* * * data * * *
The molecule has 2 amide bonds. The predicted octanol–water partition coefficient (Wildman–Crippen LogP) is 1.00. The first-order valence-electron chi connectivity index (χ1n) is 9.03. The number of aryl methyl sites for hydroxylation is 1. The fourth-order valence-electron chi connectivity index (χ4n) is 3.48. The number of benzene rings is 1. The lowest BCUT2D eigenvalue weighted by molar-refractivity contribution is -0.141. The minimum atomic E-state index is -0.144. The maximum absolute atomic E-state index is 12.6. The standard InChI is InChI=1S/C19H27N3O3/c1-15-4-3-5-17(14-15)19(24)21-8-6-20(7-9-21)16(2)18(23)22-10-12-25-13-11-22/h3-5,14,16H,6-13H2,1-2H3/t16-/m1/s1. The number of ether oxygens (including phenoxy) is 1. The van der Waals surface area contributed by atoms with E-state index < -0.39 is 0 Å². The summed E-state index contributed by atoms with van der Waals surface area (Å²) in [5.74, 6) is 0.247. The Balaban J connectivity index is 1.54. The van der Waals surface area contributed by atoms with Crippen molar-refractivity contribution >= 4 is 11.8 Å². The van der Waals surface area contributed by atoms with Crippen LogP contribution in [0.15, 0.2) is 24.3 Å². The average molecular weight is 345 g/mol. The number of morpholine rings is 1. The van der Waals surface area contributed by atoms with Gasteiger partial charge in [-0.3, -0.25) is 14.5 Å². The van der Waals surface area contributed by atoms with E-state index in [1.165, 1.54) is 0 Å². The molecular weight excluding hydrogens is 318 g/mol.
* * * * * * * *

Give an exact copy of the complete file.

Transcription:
The molecule has 2 amide bonds. The predicted octanol–water partition coefficient (Wildman–Crippen LogP) is 1.00. The first-order valence-electron chi connectivity index (χ1n) is 9.03. The number of aryl methyl sites for hydroxylation is 1. The fourth-order valence-electron chi connectivity index (χ4n) is 3.48. The number of benzene rings is 1. The lowest BCUT2D eigenvalue weighted by molar-refractivity contribution is -0.141. The minimum atomic E-state index is -0.144. The maximum absolute atomic E-state index is 12.6. The standard InChI is InChI=1S/C19H27N3O3/c1-15-4-3-5-17(14-15)19(24)21-8-6-20(7-9-21)16(2)18(23)22-10-12-25-13-11-22/h3-5,14,16H,6-13H2,1-2H3/t16-/m1/s1. The number of ether oxygens (including phenoxy) is 1. The van der Waals surface area contributed by atoms with E-state index < -0.39 is 0 Å². The summed E-state index contributed by atoms with van der Waals surface area (Å²) in [5.74, 6) is 0.247. The Balaban J connectivity index is 1.54. The van der Waals surface area contributed by atoms with Crippen molar-refractivity contribution >= 4 is 11.8 Å². The van der Waals surface area contributed by atoms with Crippen LogP contribution in [0.15, 0.2) is 24.3 Å². The average molecular weight is 345 g/mol. The number of morpholine rings is 1. The van der Waals surface area contributed by atoms with Gasteiger partial charge in [-0.3, -0.25) is 14.5 Å². The van der Waals surface area contributed by atoms with E-state index in [1.165, 1.54) is 0 Å². The molecular weight excluding hydrogens is 318 g/mol.